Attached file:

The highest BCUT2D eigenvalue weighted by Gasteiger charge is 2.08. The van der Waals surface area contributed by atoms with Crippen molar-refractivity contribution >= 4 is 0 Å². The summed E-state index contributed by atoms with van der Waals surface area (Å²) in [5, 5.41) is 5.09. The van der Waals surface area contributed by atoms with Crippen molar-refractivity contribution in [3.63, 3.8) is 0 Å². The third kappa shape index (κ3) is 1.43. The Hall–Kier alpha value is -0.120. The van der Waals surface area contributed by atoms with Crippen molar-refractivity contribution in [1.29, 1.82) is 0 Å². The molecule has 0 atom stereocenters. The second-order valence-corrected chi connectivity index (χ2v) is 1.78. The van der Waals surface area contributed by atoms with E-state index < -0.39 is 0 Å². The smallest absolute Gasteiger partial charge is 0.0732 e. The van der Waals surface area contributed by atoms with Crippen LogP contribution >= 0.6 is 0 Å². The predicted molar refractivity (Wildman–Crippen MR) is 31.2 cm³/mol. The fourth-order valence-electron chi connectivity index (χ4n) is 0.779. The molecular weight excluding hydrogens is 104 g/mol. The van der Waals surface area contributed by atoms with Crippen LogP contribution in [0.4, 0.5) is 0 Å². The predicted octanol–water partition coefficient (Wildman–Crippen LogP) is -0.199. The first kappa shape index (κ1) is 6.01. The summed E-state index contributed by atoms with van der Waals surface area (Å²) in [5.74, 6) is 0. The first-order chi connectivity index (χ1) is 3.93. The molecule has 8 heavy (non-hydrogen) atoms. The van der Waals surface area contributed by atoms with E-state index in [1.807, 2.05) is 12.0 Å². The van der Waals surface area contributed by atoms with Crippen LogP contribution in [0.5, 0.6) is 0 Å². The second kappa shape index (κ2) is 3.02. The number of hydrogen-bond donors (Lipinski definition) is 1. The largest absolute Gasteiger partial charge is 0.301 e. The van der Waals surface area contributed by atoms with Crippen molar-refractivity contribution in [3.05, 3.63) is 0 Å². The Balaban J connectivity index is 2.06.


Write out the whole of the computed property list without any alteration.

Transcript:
The highest BCUT2D eigenvalue weighted by Gasteiger charge is 2.08. The van der Waals surface area contributed by atoms with Crippen molar-refractivity contribution >= 4 is 0 Å². The summed E-state index contributed by atoms with van der Waals surface area (Å²) in [5, 5.41) is 5.09. The van der Waals surface area contributed by atoms with Crippen molar-refractivity contribution in [3.63, 3.8) is 0 Å². The third kappa shape index (κ3) is 1.43. The Hall–Kier alpha value is -0.120. The van der Waals surface area contributed by atoms with Crippen molar-refractivity contribution in [1.29, 1.82) is 0 Å². The molecule has 0 atom stereocenters. The second-order valence-corrected chi connectivity index (χ2v) is 1.78. The van der Waals surface area contributed by atoms with E-state index < -0.39 is 0 Å². The smallest absolute Gasteiger partial charge is 0.0732 e. The van der Waals surface area contributed by atoms with Crippen LogP contribution >= 0.6 is 0 Å². The predicted molar refractivity (Wildman–Crippen MR) is 31.2 cm³/mol. The fourth-order valence-electron chi connectivity index (χ4n) is 0.779. The molecular weight excluding hydrogens is 104 g/mol. The van der Waals surface area contributed by atoms with Crippen LogP contribution in [0.4, 0.5) is 0 Å². The predicted octanol–water partition coefficient (Wildman–Crippen LogP) is -0.199. The first kappa shape index (κ1) is 6.01. The summed E-state index contributed by atoms with van der Waals surface area (Å²) in [5.74, 6) is 0. The first-order chi connectivity index (χ1) is 3.93. The molecule has 8 heavy (non-hydrogen) atoms. The van der Waals surface area contributed by atoms with E-state index in [1.807, 2.05) is 12.0 Å². The van der Waals surface area contributed by atoms with Crippen LogP contribution in [0.5, 0.6) is 0 Å². The second kappa shape index (κ2) is 3.02. The number of hydrogen-bond donors (Lipinski definition) is 1. The largest absolute Gasteiger partial charge is 0.301 e. The van der Waals surface area contributed by atoms with Crippen molar-refractivity contribution in [3.05, 3.63) is 0 Å². The Balaban J connectivity index is 2.06.